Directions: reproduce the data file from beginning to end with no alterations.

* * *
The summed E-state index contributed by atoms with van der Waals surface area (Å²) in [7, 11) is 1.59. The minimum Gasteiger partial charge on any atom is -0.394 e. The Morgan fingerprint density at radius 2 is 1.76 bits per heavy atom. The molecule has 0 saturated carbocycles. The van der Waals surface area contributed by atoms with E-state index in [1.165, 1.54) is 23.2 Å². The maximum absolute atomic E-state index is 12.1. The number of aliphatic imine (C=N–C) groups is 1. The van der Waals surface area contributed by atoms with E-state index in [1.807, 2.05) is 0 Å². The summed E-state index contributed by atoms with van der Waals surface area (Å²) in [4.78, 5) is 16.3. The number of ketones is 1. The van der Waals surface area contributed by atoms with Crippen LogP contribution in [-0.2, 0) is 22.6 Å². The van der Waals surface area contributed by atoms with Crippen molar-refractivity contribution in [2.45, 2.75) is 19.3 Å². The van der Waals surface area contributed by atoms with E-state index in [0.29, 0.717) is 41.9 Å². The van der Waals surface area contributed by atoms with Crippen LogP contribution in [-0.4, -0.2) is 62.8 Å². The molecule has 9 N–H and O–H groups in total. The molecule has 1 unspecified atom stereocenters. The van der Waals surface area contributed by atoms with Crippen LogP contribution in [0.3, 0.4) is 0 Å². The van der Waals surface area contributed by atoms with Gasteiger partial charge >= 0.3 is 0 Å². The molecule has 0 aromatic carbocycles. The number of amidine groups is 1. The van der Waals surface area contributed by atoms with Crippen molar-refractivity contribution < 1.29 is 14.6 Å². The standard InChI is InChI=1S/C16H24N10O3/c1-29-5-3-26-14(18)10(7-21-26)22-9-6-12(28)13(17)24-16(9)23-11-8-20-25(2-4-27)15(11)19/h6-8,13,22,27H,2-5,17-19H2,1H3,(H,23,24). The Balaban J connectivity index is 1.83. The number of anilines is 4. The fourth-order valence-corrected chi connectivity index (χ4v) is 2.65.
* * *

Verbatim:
The summed E-state index contributed by atoms with van der Waals surface area (Å²) in [7, 11) is 1.59. The minimum Gasteiger partial charge on any atom is -0.394 e. The Morgan fingerprint density at radius 2 is 1.76 bits per heavy atom. The molecule has 0 saturated carbocycles. The van der Waals surface area contributed by atoms with E-state index in [1.165, 1.54) is 23.2 Å². The maximum absolute atomic E-state index is 12.1. The number of aliphatic imine (C=N–C) groups is 1. The van der Waals surface area contributed by atoms with E-state index in [1.807, 2.05) is 0 Å². The summed E-state index contributed by atoms with van der Waals surface area (Å²) in [4.78, 5) is 16.3. The number of ketones is 1. The van der Waals surface area contributed by atoms with Crippen LogP contribution in [-0.2, 0) is 22.6 Å². The van der Waals surface area contributed by atoms with Crippen molar-refractivity contribution in [2.45, 2.75) is 19.3 Å². The van der Waals surface area contributed by atoms with E-state index in [0.29, 0.717) is 41.9 Å². The van der Waals surface area contributed by atoms with Crippen LogP contribution in [-0.4, -0.2) is 62.8 Å². The molecule has 9 N–H and O–H groups in total. The molecule has 1 unspecified atom stereocenters. The van der Waals surface area contributed by atoms with Crippen LogP contribution in [0.3, 0.4) is 0 Å². The van der Waals surface area contributed by atoms with Gasteiger partial charge >= 0.3 is 0 Å². The molecule has 0 aromatic carbocycles. The number of amidine groups is 1. The van der Waals surface area contributed by atoms with Crippen molar-refractivity contribution < 1.29 is 14.6 Å². The standard InChI is InChI=1S/C16H24N10O3/c1-29-5-3-26-14(18)10(7-21-26)22-9-6-12(28)13(17)24-16(9)23-11-8-20-25(2-4-27)15(11)19/h6-8,13,22,27H,2-5,17-19H2,1H3,(H,23,24). The Balaban J connectivity index is 1.83. The number of anilines is 4. The fourth-order valence-corrected chi connectivity index (χ4v) is 2.65.